The Most Spectacular Eclipse of 2018 Is In Less Than a Week

The Most Spectacular Eclipse of 2018 Is In Less Than a Week

The Most Spectacular Eclipse of 2018 Is In Less Than a Week

On Jan. 31, a so-called "Super Blue Blood Moon" is set to appear, as a supermoon, blue moon, and total lunar eclipse become visible at the same time.

This latest supermoon, however, is also dubbed a "blue" moon because it will be the second full moon this month.

While none of the upcoming events-a supermoon, blue moon, or a lunar eclipse-are particularly rare on their own, together they'll make for a handsome night of stargazing and a potent reminder of the multidimensional dance of our home amongst the stars. The term supermoon was coined a few years ago to refer to a full moon that occurs when the moon is near it closest approach to the earth.

In the case of a lunar eclipse, the sunlight that makes it around Earth passes through our atmosphere and is refracted toward the moon.

Psyched about the upcoming super blue blood moon?

"Supermoon" is a popular term for what astronomers call a "perigee full moon".

Blue moons aren't that rare.

Wednesday's eclipse is unusual and more challenging than some because it occurs at dawn for the eastern half of the country with the moon quite low in the western sky. He says that it's important to keep in mind that the moon is a moving object: "It's a balancing act between trying to get the right exposure and realizing that the shutter speed typically needs to be a lot faster". Those in the western well as Australia and Asia should have the best views, Aufdenberg said. Still, it is worth looking west early in the day during your morning commute to see if you can spot a glimpse of this rare celestial treat. That is the time when the sun is on one side of Earth and the moon is on the opposite side.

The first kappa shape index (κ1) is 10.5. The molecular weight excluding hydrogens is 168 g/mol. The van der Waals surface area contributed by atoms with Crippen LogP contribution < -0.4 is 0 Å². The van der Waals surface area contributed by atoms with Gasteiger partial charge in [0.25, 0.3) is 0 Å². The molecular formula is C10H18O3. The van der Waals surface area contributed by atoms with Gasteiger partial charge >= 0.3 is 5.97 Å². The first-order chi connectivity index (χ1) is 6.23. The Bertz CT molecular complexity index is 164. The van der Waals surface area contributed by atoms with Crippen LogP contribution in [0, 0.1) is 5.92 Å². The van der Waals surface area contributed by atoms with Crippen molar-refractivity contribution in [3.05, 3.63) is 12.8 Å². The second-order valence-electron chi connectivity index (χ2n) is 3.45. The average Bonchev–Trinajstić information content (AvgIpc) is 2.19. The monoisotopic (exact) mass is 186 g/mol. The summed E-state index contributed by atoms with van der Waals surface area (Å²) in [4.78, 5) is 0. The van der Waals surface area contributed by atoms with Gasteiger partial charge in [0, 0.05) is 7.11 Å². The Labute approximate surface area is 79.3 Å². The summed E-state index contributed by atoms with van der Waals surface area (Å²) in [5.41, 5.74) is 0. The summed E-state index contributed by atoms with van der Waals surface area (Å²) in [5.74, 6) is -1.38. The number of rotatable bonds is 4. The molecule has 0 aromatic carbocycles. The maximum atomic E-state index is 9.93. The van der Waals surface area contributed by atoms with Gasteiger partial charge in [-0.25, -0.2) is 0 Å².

But the total lunar eclipse itself - although a wonderful thing to see - isn't the big deal.

Lunar eclipses happen about twice a year. The moon sets before total eclipse here ME and the entire East Coast.

If you're up for it, you can also always try photographing the moon during the partial eclipse, but for those in Winnipeg and farther east, you'll need to be somewhere high up with an unrestricted view of the horizon. In New Jersey we will see only a small portion of the eclipse. This occurs every 29.5 days, when the moon is directly opposite the sun relative to the earth. The Earth's reddish shadow will be noticeable on the moon by about 6:15 a.m. CST. "Tides that happen when the moon is full and near perigee [occur] about three to four times per year", said Mark Breen, senior meteorologist at the Fairbanks Museum and Planetarium. The moon starts entering the Earth's umbra, the darkest part of Earth's shadow, at 4:48 a.m. MST. Because that light is streaming along the Earth's edge at a very shallow angle, the greens and blues are scattered away, leaving only reds and oranges to spill into the shadow cone.

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